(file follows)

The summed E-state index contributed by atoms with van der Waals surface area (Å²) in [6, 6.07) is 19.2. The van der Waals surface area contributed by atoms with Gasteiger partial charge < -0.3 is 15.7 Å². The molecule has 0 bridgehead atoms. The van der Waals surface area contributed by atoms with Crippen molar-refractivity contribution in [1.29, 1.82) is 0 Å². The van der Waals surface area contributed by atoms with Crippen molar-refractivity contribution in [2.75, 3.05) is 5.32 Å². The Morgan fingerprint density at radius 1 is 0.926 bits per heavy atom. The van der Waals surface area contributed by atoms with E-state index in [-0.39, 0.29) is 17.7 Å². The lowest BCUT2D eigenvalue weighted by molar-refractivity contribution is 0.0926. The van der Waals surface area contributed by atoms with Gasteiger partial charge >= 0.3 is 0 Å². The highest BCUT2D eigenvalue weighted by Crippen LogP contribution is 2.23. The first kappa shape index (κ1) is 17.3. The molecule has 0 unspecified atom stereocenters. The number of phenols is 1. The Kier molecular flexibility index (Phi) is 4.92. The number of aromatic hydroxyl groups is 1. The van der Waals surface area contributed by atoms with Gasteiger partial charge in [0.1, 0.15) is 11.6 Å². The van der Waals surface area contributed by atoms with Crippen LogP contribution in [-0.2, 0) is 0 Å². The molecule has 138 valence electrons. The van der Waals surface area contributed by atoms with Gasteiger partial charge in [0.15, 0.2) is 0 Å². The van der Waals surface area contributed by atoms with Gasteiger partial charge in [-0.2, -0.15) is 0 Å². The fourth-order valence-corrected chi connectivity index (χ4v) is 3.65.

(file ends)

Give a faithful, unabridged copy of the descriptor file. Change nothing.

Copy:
The summed E-state index contributed by atoms with van der Waals surface area (Å²) in [6, 6.07) is 19.2. The van der Waals surface area contributed by atoms with Gasteiger partial charge < -0.3 is 15.7 Å². The molecule has 0 bridgehead atoms. The van der Waals surface area contributed by atoms with Crippen molar-refractivity contribution in [1.29, 1.82) is 0 Å². The van der Waals surface area contributed by atoms with Crippen molar-refractivity contribution in [2.75, 3.05) is 5.32 Å². The Morgan fingerprint density at radius 1 is 0.926 bits per heavy atom. The van der Waals surface area contributed by atoms with E-state index in [-0.39, 0.29) is 17.7 Å². The lowest BCUT2D eigenvalue weighted by molar-refractivity contribution is 0.0926. The van der Waals surface area contributed by atoms with Gasteiger partial charge >= 0.3 is 0 Å². The highest BCUT2D eigenvalue weighted by Crippen LogP contribution is 2.23. The first kappa shape index (κ1) is 17.3. The molecule has 0 unspecified atom stereocenters. The number of phenols is 1. The Kier molecular flexibility index (Phi) is 4.92. The number of aromatic hydroxyl groups is 1. The van der Waals surface area contributed by atoms with Gasteiger partial charge in [0.1, 0.15) is 11.6 Å². The van der Waals surface area contributed by atoms with Crippen LogP contribution in [-0.2, 0) is 0 Å². The molecule has 138 valence electrons. The van der Waals surface area contributed by atoms with Gasteiger partial charge in [0.15, 0.2) is 0 Å². The van der Waals surface area contributed by atoms with Gasteiger partial charge in [-0.2, -0.15) is 0 Å². The fourth-order valence-corrected chi connectivity index (χ4v) is 3.65.